Valve recently held its Steam Deck Development Live Stream and during the event, the company revealed the inner workings of its Steam Deck, while also sharing more details about the custom SoC that AMD has cooked up to power its new handheld gaming PC.
By now, we all know that AMD’s Van Gogh APUs will be combining the company’s Zen 2 cores with RDNA 2 graphics. The 7nm chips of AMD are always referred to like Van Gogh however, this specific SKU which is inside Valve’s Steam Deck carries the “Aerith” codename. It’s an SoC that AMD has built from the ground up to provide steady performance during prolonged durations whether the Steam Deck is plugged in or not.
The chip comes with four cores and eight threads with clock speeds between 2.4 GHz and 3.5 GHz and during the live stream event instead of shooting for high boost clocks, Valve had focused more on offering consistent clocks.
However, even at low clock speeds the performance which Aerith offers, shouldn’t be frowned upon. This Zen 2 SoC delivers a peak FP32 (single-precision) performance up to 448 GFLOPs and though we may not get the most meaningful measure of the processor’s performance, this was the only data that Valve provided.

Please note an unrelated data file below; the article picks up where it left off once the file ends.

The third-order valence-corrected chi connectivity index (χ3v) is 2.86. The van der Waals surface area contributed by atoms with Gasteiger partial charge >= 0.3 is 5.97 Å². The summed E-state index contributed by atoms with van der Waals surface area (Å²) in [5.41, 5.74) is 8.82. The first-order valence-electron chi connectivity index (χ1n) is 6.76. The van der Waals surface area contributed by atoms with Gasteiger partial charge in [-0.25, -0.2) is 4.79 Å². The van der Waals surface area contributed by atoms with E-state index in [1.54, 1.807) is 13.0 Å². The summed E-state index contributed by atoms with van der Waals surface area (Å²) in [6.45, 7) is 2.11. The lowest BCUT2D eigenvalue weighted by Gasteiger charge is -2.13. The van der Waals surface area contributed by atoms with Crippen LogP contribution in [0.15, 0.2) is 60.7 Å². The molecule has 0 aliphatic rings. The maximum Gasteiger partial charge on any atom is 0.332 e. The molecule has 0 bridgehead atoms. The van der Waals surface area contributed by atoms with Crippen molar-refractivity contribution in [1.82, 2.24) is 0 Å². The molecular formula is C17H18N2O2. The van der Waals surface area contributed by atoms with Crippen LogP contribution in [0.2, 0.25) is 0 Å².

In a rough comparison, Aerith should perform slightly slower than a Ryzen3 Pro 4450U (473.6 GFLOPs), which is also a quad-core, eight-thread Zen 2 chip at 15W. The chip also offers a TDP between 4W and 15W, however, Aerith doesn’t come with a hard thermal limit so Valve urged game developers to implement a framerate limiter.
The company is also planning on implementing its framerate limiter shortly in case developers don’t put one inside their titles. The reason which Valve provided as to why it didn’t offer a thermal limiter in Aerith is to have the chip offer the same level of performance regardless of the device is in handheld or docked mode.